document or information, subject to the payment of a penalty of N$500 for every day during which the person remains in default.”

Evidently the regulator can only impose a penalty if a respondent has not submitted the type of information referred to above, where the time is prescribed by the appropriate provisions of the Act or the regulation and has not been complied with. Any reports not prescribed in the Act or a regulation cannot be subject to the threat of a penalty for late submission, let alone for incorrect or incomplete information.

Attachment of pension benefits

Section 37 A of the Pension Funds Act was amended through the Maintenance Act, section 50(2) by replacing the reference to “…Maintenance Act, 1963 (Act No 23 of 1963)…” with Maintenance Act, 2003 (Act No 9 of 2003)…”

Section 28 (5) of the Maintenance Act stipulates “Notwithstanding anything to the contrary contained in any law, any pension, annuity or compassionate allowance or other similar benefit is liable to be attached or subjected to execution under a warrant of execution or an order issued or made under this Part in order to satisfy a maintenance order.”

Thus, an order made by a maintenance court, attaching any pension fund benefit of a member must be acted upon by a pension fund when we serve a warrant of execution. The question that begs to be answered though is whether this refers only to recurring payments, which we believe it does, or to lump sum pension fund benefits as well. Anyone prepared to venture an expert opinion?

Why should pension funds offer dread disease?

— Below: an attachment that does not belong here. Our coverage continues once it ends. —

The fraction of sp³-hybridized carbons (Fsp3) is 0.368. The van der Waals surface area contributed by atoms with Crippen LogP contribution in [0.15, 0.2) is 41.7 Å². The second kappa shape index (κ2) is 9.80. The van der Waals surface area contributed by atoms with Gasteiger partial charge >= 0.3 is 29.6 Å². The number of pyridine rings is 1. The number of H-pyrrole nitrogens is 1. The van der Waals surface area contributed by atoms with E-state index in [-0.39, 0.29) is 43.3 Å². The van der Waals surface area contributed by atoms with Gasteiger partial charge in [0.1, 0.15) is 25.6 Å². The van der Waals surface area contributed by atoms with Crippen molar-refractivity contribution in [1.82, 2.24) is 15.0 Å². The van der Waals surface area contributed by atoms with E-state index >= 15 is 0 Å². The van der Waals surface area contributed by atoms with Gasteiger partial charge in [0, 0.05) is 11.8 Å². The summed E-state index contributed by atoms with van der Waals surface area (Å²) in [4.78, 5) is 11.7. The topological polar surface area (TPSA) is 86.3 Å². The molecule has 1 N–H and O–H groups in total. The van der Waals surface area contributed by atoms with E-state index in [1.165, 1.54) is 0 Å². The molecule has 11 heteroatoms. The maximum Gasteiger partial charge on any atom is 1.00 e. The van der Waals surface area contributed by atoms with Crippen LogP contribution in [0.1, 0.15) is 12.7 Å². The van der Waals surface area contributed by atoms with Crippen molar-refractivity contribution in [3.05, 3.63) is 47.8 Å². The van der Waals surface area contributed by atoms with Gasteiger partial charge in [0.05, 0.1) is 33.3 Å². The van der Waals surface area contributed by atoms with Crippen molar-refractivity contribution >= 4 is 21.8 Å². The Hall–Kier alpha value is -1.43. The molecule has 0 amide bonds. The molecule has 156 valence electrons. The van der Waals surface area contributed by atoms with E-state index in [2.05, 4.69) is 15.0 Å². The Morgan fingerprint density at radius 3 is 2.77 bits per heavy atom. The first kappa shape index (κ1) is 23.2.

In earlier newsletters (2015-06, 2015-07) we dwelled on what the purpose of a pension funds is, namely to provide for the needs of its members. We suggested that the most important needs of pension funds members are –

  • Death;
  • Disablement; and
  • Retirement.

The name ‘pension fund’ in the first instance suggests that the fund should be about providing for a pension upon retirement. However the other two key needs that should be considered is death and disablement. Besides the fact that members and their beneficiaries are often seriously affected as the result of death or disablement of the member, employers also have a strong moral compulsion to ensure that provision is made for such life changing events mostly by means of the company’s pension fund.

Over the years, pension funds have evolved to provide for these key needs and employers who do not offer a pension fund or whose fund does not provide for these key needs are at a great disadvantage vis-à-vis those that do offer provision for these events in a competitive labour market.

What is a dread disease benefit? Essentially it provides for sickness conditions that cause the employee to be unable to follow his occupation. Conditions covered normally are stroke, heart attack, organ failure or transplant, blindness, paralysis, loss of limbs etc.

Usually the dread disease is an accelerated lump sum payment of the lump sum benefit payable in the event of death to assist the employee with the high costs typically associated with such a condition.

We believe that dread disease benefits are a key need of staff at all levels and offer an important competitive advantage to those employers whose pension fund offers these benefits to their employees. Employers whose fund does not offer the dread disease benefit should seriously consider introducing this benefit.

Tilman FriedrichTilman Friedrich is a qualified chartered accountant and a Namibian Certified Financial Planner ® practitioner, specialising in the pensions field. Tilman is co-founder, shareholder and managing director of RFS, retired chairperson, now trustee, of the Benchmark Retirement Fund.